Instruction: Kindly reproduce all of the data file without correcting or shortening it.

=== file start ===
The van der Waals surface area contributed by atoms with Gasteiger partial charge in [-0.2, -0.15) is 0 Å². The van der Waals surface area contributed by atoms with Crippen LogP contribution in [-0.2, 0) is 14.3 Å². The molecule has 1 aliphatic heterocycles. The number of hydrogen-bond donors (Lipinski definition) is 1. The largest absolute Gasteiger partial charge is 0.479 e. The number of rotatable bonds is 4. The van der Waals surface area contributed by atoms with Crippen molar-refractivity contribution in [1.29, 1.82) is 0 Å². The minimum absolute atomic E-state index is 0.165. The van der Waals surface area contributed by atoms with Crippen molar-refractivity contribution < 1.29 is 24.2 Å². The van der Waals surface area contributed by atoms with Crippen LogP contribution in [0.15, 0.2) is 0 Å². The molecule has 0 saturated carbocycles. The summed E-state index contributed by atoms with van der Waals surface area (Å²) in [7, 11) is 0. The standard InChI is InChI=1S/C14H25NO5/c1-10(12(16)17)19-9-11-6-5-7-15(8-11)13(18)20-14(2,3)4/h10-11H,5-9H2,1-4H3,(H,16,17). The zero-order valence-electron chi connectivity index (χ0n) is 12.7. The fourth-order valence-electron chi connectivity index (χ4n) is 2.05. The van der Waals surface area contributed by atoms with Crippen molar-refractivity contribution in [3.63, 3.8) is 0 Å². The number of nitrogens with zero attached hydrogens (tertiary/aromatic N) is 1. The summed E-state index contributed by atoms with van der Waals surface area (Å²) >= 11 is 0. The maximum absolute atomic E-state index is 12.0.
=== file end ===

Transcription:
The van der Waals surface area contributed by atoms with Gasteiger partial charge in [-0.2, -0.15) is 0 Å². The van der Waals surface area contributed by atoms with Crippen LogP contribution in [-0.2, 0) is 14.3 Å². The molecule has 1 aliphatic heterocycles. The number of hydrogen-bond donors (Lipinski definition) is 1. The largest absolute Gasteiger partial charge is 0.479 e. The number of rotatable bonds is 4. The van der Waals surface area contributed by atoms with Crippen molar-refractivity contribution in [1.29, 1.82) is 0 Å². The minimum absolute atomic E-state index is 0.165. The van der Waals surface area contributed by atoms with Crippen molar-refractivity contribution < 1.29 is 24.2 Å². The van der Waals surface area contributed by atoms with Crippen LogP contribution in [0.15, 0.2) is 0 Å². The molecule has 0 saturated carbocycles. The summed E-state index contributed by atoms with van der Waals surface area (Å²) in [7, 11) is 0. The standard InChI is InChI=1S/C14H25NO5/c1-10(12(16)17)19-9-11-6-5-7-15(8-11)13(18)20-14(2,3)4/h10-11H,5-9H2,1-4H3,(H,16,17). The zero-order valence-electron chi connectivity index (χ0n) is 12.7. The fourth-order valence-electron chi connectivity index (χ4n) is 2.05. The van der Waals surface area contributed by atoms with Crippen molar-refractivity contribution in [3.63, 3.8) is 0 Å². The number of nitrogens with zero attached hydrogens (tertiary/aromatic N) is 1. The summed E-state index contributed by atoms with van der Waals surface area (Å²) >= 11 is 0. The maximum absolute atomic E-state index is 12.0.